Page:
Van Schrieck is widely credited as inventing the genre of sottobosco painting. Although van der Willigen and Meijer slightly dispute this, ‘because it has not been clearly established whether other artists in Italy preceded him’, it is certain that the Dutch artist popularised the genre.⁷ These paintings ‘depict botanical and zoological life in dark underwoods or at the humid margins of pools’.⁸ Initially these works were created mainly in Rome, but in time Amsterdam became a centre for their production, as well as Naples, where it was adopted by Paolo Porpora (1617-1673), and Giuseppe (1634-1695) and Giovanni (c.1615-c.1660) Recco. They also found major interest in Florence, mainly because of the interest that the Medicis and their court had in the subject and artists such as van Schrieck and Matthias Withoos (1627-1703). The Medicis bought twelve paintings from van Schrieck between the early 1650s and his death in 1678, and Cosimo III (1642-1723) even visited him during a visit to the Netherlands. Douglas Hildebrecht has written that ‘The presence of such a large number of Marseus’ pictures in Florence made the Medici and visitors to the Granducal court the most important audience of the artist’s career’.⁹ Sottobosco paintings tapped into the widespread scientific interest in the natural world that existed in Italy during this period, and occupy an ‘intermediate position between nature and art’¹⁰. Artists who followed van Schrieck’s lead and explored the genre at length include van den Broeck, Rachel Ruysch (1664-1750), Abraham Begeyn (c. 1637-1697) and Franz de Hamilton (fl. 1661-1695).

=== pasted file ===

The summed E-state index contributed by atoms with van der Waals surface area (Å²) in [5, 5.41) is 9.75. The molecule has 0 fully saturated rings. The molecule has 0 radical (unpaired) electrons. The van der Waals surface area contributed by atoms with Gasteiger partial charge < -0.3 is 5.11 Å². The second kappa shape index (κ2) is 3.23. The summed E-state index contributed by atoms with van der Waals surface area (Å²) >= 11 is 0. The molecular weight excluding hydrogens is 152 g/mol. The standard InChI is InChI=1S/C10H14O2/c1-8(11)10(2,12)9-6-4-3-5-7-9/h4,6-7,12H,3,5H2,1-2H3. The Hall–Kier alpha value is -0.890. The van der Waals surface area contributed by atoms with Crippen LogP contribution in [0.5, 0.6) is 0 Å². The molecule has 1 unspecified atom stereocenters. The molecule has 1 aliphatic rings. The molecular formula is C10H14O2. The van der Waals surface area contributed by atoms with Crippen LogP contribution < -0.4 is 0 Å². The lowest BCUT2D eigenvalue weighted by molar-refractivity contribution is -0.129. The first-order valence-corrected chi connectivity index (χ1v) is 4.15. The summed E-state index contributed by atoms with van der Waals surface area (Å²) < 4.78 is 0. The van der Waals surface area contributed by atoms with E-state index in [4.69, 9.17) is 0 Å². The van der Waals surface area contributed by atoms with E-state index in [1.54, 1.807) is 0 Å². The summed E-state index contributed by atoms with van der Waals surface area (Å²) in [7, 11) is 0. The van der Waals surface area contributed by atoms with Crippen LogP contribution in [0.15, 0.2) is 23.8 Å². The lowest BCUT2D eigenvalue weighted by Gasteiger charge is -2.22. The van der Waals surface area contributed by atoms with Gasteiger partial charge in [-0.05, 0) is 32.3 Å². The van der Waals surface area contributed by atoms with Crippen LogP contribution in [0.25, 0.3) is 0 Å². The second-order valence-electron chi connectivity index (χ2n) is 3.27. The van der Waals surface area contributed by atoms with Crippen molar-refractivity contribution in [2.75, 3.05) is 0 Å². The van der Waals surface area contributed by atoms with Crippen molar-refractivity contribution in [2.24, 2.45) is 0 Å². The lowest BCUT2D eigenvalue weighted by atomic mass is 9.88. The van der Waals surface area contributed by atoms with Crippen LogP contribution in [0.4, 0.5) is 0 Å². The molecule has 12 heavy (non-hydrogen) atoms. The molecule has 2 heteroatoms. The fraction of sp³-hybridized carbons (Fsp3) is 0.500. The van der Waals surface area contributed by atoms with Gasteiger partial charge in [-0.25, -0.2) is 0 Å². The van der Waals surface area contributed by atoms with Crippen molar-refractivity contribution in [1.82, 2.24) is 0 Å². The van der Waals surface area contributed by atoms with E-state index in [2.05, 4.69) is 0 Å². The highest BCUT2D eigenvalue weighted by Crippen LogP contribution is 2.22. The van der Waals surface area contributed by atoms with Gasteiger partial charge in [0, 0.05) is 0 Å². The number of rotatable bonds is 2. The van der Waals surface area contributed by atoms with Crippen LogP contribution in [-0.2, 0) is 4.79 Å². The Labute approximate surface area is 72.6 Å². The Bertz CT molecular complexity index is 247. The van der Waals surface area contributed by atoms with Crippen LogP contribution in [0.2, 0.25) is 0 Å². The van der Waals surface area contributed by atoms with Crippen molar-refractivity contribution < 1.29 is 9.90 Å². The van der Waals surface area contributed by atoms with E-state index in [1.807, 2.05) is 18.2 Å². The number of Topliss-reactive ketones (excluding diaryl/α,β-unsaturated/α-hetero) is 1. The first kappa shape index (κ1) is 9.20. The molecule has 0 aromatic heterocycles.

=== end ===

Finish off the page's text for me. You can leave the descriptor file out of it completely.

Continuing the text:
Looking at his work as a whole it is clear that van Schrieck was fascinated by the animals which he painted and their behaviour. According to his widow, as recorded by Arnold Houbraken, the author of De groote schouburgh der nederlantsche Konstschilders en schilderessen (The great Theatre of Dutch Painters), van Schrieck knew the habits of these creatures very well and is known to have bred snakes, lizards and insects himself. It therefore seems that many of the detailed flora and fauna contained in his paintings were based on careful study of the various animals, insects and plants he discovered and kept in his own garden, a ‘watery’ domain near Diemen.¹¹ Early on in his career, when he lived in Italy, van Schrieck was a member of the Schildersbent. This was a fraternal organisation dedicated to social fellowship and mutual assistance, founded in about 1620 by a number of Dutch and Flemish artists living in Rome. Although the society may not have contributed much to his scientific development, it is interesting to note that, according to Houbraken, it was here that van Schrieck received the nickname snuffelaer. He was given the name, meaning a ferreter or scrounger, ‘omdat hij allerwegen naar vreemd gekleurde of gespikkelde slangen, hagedissen, rupsen, spinnen, flintertjes en vreemde gewassen en kruiden omsnuffelde’ (‘because he was all about after strangely coloured and speckled snakes, lizards, caterpillars, spiders, butterflies and strange plants and herbs’).¹² This early interest in the smaller forms of nature was to dominate his painting throughout his career.